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Title: The development of pattern-related abilities through play activities in young children
Author: Garrick, Rosalind Louise
Awarding Body: University of Leeds
Current Institution: University of Leeds
Date of Award: 2000
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This thesis investigates nursery children's knowledge, understanding and skills in patternmaking as an aspect of early mathematical development. It presents two discrete but closely related studies, a cross-sectional and a longitudinal study. The methodology includes use of structured assessment activities using familiar play materials. Assessment focuses firstly on different aspects of pattern-making; secondly, on pattern perception; and thirdly, on wider aspects of developing cognition. The methodology includes collection of case study data in the naturalistic setting of the nursery class. The cross-sectional study, focused on knowledge, understanding and skil1s in pattern-making at 3½ and 4½ years, finds an increasing minority of children successful in repeated pattern-making and 2D spatial pattern-making but not linear symmetrical pattern-making. Few children evidence pattern perception at either age but an increasing minority evidences an emergent understanding of the word 'pattern.' The longitudinal study tracks children's development towards and within pattern-making from 3½ to 4½ years. It details development in two key aspects of pattern-making, colour and spatial organisation, through case study data. An examination of commonalities in development leads to hypothesised developmental pathways in both aspects of pattern-making. A single pathway leads towards complex colour organisation. Distinct pathways lead to basic and complex spatial organisation and to the basic elements of pattern. Pathways to 2D spatial pattern-making are more varied than pathways to repeated pattern-making. Quantitative analysis confirms key features of the pathways although some findings remain tentative. Differences in the detail of individual pathways are highlighted, as are wide differences in children's rates of development and in their interests and motivation. There are no findings of significant gender-related differences. Children's competencies in the colour organisation strand of pattern-making are significantly associated with abilities across key areas of developing cognition. Spatial organisation competencies are at first associated with a narrow range of primarily spatial abilities but this extends to include number and rhythmic abilities at 4½ years. The study confirms and extends some earlier findings, and also presents new findings. Findings lead to questioning of guidance on curriculum goals and pedagogy for the age-group. They highlight a need to acknowledge the creativity of many young children in this area of mathematics.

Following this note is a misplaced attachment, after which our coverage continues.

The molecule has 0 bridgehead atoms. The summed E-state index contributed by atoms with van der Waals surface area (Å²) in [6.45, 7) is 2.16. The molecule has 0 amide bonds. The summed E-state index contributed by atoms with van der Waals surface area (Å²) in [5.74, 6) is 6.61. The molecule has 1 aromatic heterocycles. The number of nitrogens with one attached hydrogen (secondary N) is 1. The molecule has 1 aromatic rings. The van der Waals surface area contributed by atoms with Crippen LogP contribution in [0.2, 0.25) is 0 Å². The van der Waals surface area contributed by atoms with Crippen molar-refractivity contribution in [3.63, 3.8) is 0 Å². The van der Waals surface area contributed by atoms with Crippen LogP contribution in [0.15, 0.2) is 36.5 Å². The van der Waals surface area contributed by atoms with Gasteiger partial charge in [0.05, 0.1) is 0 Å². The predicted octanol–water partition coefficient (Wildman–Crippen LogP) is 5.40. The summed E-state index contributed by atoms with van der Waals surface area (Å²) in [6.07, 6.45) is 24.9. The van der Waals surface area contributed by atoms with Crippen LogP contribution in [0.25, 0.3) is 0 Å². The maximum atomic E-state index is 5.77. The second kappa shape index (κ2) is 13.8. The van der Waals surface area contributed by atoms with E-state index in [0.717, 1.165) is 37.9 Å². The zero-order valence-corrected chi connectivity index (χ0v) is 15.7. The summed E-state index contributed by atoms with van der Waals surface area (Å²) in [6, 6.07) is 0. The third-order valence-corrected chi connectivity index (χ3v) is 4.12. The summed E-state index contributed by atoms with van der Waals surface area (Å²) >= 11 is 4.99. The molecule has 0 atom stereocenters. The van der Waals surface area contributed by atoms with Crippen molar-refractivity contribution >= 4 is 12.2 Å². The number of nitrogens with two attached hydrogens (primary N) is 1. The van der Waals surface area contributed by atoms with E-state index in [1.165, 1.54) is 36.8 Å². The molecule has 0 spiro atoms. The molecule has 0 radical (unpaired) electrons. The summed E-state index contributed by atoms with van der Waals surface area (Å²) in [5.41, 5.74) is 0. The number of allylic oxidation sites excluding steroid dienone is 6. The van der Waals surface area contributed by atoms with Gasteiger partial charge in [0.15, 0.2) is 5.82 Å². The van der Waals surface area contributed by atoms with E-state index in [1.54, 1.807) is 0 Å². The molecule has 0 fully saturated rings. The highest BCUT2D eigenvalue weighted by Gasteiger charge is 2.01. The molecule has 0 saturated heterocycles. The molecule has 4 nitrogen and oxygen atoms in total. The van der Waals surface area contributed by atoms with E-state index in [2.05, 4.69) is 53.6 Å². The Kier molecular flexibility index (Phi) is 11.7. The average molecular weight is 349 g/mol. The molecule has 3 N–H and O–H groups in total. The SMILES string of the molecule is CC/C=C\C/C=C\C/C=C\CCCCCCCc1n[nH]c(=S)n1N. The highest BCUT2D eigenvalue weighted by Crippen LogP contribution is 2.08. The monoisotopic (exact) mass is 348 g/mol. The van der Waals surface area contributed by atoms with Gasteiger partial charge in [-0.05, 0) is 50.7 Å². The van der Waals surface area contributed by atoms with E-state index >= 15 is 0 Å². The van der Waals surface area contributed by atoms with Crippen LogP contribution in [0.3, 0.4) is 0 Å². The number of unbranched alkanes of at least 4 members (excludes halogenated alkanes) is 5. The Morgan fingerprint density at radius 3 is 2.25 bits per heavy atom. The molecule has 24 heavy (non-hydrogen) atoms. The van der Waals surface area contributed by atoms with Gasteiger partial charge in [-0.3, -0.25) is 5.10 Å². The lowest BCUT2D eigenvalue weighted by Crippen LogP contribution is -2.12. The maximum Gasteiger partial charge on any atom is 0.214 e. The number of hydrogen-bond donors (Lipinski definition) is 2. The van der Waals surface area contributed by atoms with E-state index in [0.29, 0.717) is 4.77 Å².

Supervisor: Orton, Anthony ; Threlfall, John Sponsor: Not available
Qualification Name: Thesis (Ph.D.) Qualification Level: Doctoral
EThOS ID:  DOI: Not available